• Connor McDavid, Edmonton: Goals–42 Assists–102 Points–148.
FROM THE LATE JEAN BELIVEAU (ABOVE) OF MONTREAL, TO CONNOR McDAVID OF EDMONTON, PROTOTYPE CENTERS IN THE NHL’s POST–EXPANSION ERA HAVE BEEN PLAY–MAKERS, FIRST.
To a man, these current and future Hall–of–Famers set up more goals than they scored — most by a wide margin. Even Phil Esposito, the first mega–scorer among NHL centers, had more assists than goals.
The same applies to the great Maple Leaf centers since 1967:
• Dave Keon (1960–74): Goals–365 Assists–493 Points–858.
• Norm Ullman (1968–74): Goals–166 Assists–305 Points–471.
• Darryl Sittler (1970–82): Goals–389 Assists–527 Points–916.
• Doug Gilmour (1992–97): Goals–131 Assists–321 Points–452.
• Mats Sundin (1994–2008): Goals–420 Assists–567 Points–987.
Can Auston Matthews become a prototype center in the NHL? And, if the Leafs privately think not, might he help the club more by being shifted to the flank? As you can see, below, in the season–ending line combinations, the Leafs were razor–thin at left wing, where only James van Riemsdyk scored more than 14 goals (he had 29). The right side was much stronger, with Nylander (22 goals), Connor Brown (20) and Mitch Marner (19) offering superb balance; Kasperi Kapanen showing in the playoffs that he can also score.
Zach Hyman did well to provide the Matthews–Nylander line some muscle and corner–work, but he scored only 10 goals in 82 games. The club’s No. 1 forward unit needs softer hands and more production from the port side. This could easily be accomplished by shifting Matthews to left–wing and Nylander to his natural spot at center. Obviously, it would open up a gaping hole at right–wing, yet one the club might fill in several ways. The Maple Leafs could make a big pitch for T.J. Oshie on the open market, should the Washington Capitals forward opt for unrestricted free agency, July 1. Oshie is coming off seasons of 26 and 33 goals. A No. 1 line of Nylander, Matthews and Oshie would be rather explosive. Any of Marner, Brown or Kapanen could be moved up to play with Nylander and Matthews. Then there is Jeremy Bracco, among the Leafs’ brightest prospects — also a right–winger and excelling at the Memorial Cup with the host Windsor Spitfires.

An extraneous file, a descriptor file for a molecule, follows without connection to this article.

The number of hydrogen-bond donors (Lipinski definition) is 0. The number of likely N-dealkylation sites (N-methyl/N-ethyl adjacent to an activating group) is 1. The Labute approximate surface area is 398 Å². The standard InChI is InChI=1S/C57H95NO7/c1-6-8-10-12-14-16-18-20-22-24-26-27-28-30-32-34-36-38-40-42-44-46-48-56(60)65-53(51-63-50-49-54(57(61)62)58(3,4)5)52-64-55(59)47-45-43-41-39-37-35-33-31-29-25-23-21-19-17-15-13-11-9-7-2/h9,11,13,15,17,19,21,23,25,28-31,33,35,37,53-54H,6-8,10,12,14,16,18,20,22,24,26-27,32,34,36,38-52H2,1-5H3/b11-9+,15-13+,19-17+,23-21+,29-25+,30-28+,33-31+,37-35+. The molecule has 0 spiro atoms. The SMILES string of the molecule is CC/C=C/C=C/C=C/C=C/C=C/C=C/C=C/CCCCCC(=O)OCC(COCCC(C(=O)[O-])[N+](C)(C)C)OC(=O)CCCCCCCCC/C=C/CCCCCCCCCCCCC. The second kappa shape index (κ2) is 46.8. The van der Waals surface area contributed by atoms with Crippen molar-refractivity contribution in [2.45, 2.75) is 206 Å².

It is hardly difficult to envision Matthews dominating at left–wing, with his heavy, accurate shot; his size (he’s still filling out) and his penchant for driving toward the net. He certainly doesn’t need to play center in order to stand out offensively. Several factors, of course, could temper such a change. Mike Babcock has a man–crush on Hyman and might desire to keep the top line as it is. And, Matthews may not want to change positions. Managers in baseball walk on egg–shells while “asking” their stars if they would move from one spot to another. Often, it is up to the player. With authoritarians Lou Lamoriello and Babcock running the Maple Leafs, such an arrangement would seem unlikely. Even as it pertains to Matthews. But, who knows?
There certainly is no shame for Matthews in the notion of switching from center to wing. Nor might it need to be a permanent move. It would, however, present the current Maple Leafs with better scoring balance.